Baptism is not just, it isn’t even primarily, about joining a religious group, a church. Baptism is about being born. It’s about dying and begin re-born. I say it every time we celebrate the sacrament here. You heard it only two weeks ago as we baptized Kylie Summer Phelps, and you’ve heard it long before from me or in another Pastor’s words: In Baptism, we are united with Jesus in his death and his resurrection. In Baptism we die – as little babies, as young girls or boys, as teenagers, or as adults – and are born. This is Mark’s birth story. It is a story, in fact that all the Gospels tell.

Through this Advent we have read our Christmas scriptures from John, Matthew and Luke searching for ourselves this Christmas. But on this last Sunday of Advent, we turn to Mark who begins the Good News of Great Joy on the banks of the River Jordan, to find our place in the story.   Our earliest gospel writer seems to be telling us from the very beginning that understanding the Christ of our faith will not happen by trying to explain it as something that happened to someone else two thousand and eighteen years ago. Rather, Christmas must be understood, or better yet experienced, by what happens today when we, like Jesus, accept our responsibility in this world.

The God-presence, the life, the courage, the love, in the historical human being who was Jesus of Nazareth must have been intense. He remains central to our Christian identity. He must. The God-presence in him must have been so intense, so perfect and spiritual, that to experience life with him was to transcend a superficial, mundane, predictable existence. How do you share that experience with others? How do you write about that?

Well, if you’re Matthew and Luke you use Angels, and brilliant stars, mangers and shepherds, Wise Men and wicked Kings. You write of innocent parents and divine origins. And you trust – you trust – that readers two millennia later will not take your writing so literally that they write themselves out of the story. That they, that we, don’t make it all about “him and them” and “then and there,” but find ourselves in the story.

I’m afraid we have written ourselves out of Matthew and Luke’s narratives, even as we’ve tried this year to see ourselves in the Mary and Joseph of Matthew and in the Shepherds of Luke. But with Mark, perhaps we have a better chance of finding ourselves. Mark never claims that Jesus’ role or identity or nature as God’s child implies anything genetic, or that Jesus and God are one in the same. Mark nowhere claims that Jesus is God in human flesh. He does make it profoundly clear, starting with his baptism, that God’s spirit is with Jesus and that God loves Jesus. But Jesus’ role as God’s son is not what makes him unique in Mark.

The Old and New Testaments, in fact, contain many references to God’s children. Jesus is one of them, along with all the others throughout history through whom people can see the image of God in clear and fresh ways. But our whole book of sacred scripture, first testament and second – old and new – makes it profoundly clear that we were all created to be images of God. The birth story in Mark, Jesus’ baptism, sets the stage for our own birth.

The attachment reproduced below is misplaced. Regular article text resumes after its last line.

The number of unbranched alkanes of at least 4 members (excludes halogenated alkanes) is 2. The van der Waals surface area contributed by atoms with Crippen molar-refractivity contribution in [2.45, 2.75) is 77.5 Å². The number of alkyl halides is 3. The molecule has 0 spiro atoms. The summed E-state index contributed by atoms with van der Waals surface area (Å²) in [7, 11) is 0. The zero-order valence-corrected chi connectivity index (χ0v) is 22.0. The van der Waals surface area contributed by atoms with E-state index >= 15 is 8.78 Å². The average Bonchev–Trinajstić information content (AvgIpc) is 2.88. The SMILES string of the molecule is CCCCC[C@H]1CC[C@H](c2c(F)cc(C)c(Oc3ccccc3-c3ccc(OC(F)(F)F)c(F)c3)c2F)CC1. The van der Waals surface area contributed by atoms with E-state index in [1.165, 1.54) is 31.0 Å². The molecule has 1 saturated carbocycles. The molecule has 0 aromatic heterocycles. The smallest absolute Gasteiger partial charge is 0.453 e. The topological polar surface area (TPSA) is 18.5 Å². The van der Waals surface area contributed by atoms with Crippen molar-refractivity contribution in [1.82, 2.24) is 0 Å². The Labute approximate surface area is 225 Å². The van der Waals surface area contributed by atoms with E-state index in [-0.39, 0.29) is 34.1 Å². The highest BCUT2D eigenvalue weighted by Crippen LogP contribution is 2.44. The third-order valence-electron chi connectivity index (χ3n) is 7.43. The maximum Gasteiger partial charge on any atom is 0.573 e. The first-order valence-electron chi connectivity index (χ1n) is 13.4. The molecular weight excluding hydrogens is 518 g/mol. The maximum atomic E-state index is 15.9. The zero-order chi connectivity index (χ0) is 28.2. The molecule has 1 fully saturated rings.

Here at the words used at the font still today: In our baptism God claims us, and seals us to show that we belong to God. God frees us from sin and death, uniting us with Jesus in his death and resurrection. By water and the Holy Spirit, we are made members of the church, the body of Christ, and joined to Christ’s ministry of love, peace and justice. In other words, at our baptism “the heavens are torn apart, the Spirit descends and a voice from heaven proclaims that we – you and I – are God’s children, Beloved.”

We have come to think of Incarnation almost exclusively as a Christian doctrine, or teaching, about someone else only, exclusively. We teach and learn and pass on the belief that a “pre-existent Spirit of God was incarnated for the first, and only, time in a human being,” in one human two thousand and eighteen years ago: Jesus of Nazareth. While we should continue to believe that God was incarnate in Jesus of Nazareth – he was, is, and must be special to us, central to our faith – we must expand our understanding of Incarnation to include ourselves, to consider that our belief in the Incarnation means we believe that the “pre-existent Spirit of God becomes human in us!” And, if in us, then also in others, perhaps even in non-human creation.

This is what Christmas is all about. Not just that the Spirit of God became flesh two thousand years ago, or even before Time itself, in one particular human or Logos, but that this Spirit was “in the beginning” of all creation and becomes human still, each and every day in each and every one of us when we, like Jesus, have the courage to be all we are created to be.

“In these days we come from out of our own lives to be baptized in the river of the life we were meant to live.” We are the ones we’re waiting for this Advent. The Beloved children of God. And we have work to do. We have “Christmas” to do.

See you tomorrow.

Amen.

Reverend Joel Weible, Pastor / Pewee Valley Presbyterian Church / December 23, 2018